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Lester Brickman's testimony today on asbestos litigation



Today, Point of Law contributor and Cardozo Law School professor Lester Brickman testified before the House Judiciary Committee Subcommittee on Commercial and Administrative Law on asbestos bankruptcy reorganizations. His written testimony, "Administration and Large Bankruptcy Reorganizations: Has Competition for Big Cases Corrupted the Bankruptcy System?" can be found in its entirety here.

The short answer to his titular question? Yes. Those desiring a more thorough summary of the asbestos litigation scams should consult Professor Brickman's more recent law review article on the subject, On the Theory Class's Theories of Asbestos Litigation: The Disconnect Between Scholarship and Reality.

From Lester:

"In my prepared testimony I present a overview of asbestos litigation (� IV) which is taken from my treatise-like article on asbestos litigation published earlier this year; a summary of my main conclusions in that article (� V); and a discussion of the asbestos bankruptcy process (� VI).

In � VI, which is the core of my statement, I describe practices in asbestos bankruptcies that have become prevalent which, in my judgment, constitute an unprecedented assault on the integrity of the bankruptcy process. I also indicate that bankruptcy courts in asbestos cases have ceded unbridled power to plaintiff attorneys to shape the plan of reorganization and allow plaintiff lawyers to create trusts for the payment of claims that are, in effect, "piggy banks" that the lawyers can tap almost at will irrespective of whether claimants have any asbestos-related disease or exposure to the debtor's products.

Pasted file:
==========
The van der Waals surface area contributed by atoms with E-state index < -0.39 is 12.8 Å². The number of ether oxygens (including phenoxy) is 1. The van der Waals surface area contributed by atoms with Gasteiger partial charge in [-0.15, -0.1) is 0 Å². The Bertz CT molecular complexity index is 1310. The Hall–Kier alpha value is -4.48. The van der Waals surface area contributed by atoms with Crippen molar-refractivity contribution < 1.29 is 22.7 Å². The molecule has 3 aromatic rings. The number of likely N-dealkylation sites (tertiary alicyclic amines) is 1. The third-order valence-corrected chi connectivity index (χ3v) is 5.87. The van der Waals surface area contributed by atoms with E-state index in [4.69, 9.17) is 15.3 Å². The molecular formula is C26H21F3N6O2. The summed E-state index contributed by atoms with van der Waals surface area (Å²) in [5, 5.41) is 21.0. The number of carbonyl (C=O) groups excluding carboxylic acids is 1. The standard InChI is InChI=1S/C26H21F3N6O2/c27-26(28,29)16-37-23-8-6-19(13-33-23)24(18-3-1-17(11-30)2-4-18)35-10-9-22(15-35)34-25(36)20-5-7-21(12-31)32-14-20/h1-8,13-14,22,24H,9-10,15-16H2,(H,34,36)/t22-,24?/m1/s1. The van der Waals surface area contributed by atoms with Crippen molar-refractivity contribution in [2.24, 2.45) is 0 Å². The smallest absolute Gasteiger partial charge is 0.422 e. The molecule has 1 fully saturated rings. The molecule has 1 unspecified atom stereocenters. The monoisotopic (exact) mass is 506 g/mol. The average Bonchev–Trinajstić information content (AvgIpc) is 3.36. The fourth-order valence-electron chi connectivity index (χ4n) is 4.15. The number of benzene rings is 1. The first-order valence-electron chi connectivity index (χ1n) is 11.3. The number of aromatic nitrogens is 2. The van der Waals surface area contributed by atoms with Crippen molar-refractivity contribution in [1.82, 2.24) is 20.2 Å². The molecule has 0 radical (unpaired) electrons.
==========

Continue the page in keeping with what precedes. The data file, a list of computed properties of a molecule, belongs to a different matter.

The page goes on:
I argue that a necessary first step to restore the integrity of the bankruptcy process is to identify and expose the practices and implementations of the bankruptcy code that are having the most egregious effects. I conclude that it is incumbent on the courts to undertake an investigation of what appear to be a number of corrupt practices and actions that I identify in my statement. Failing that, I urge the Judiciary Committee to undertake its own investigation. Finally, I urge the Committee to amend the bankruptcy code to modify certain provisions relating to asbestos bankruptcies that promote bogus claiming and repose near unbridled power in the hands of plaintiff lawyers, resulting in the
corruption of the bankruptcy process."

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Rafael Mangual
Project Manager,
Legal Policy
rmangual@manhattan-institute.org

Katherine Lazarski
Manhattan Institute
klazarski@manhattan-institute.org

 

Published by the Manhattan Institute

The Manhattan Insitute's Center for Legal Policy.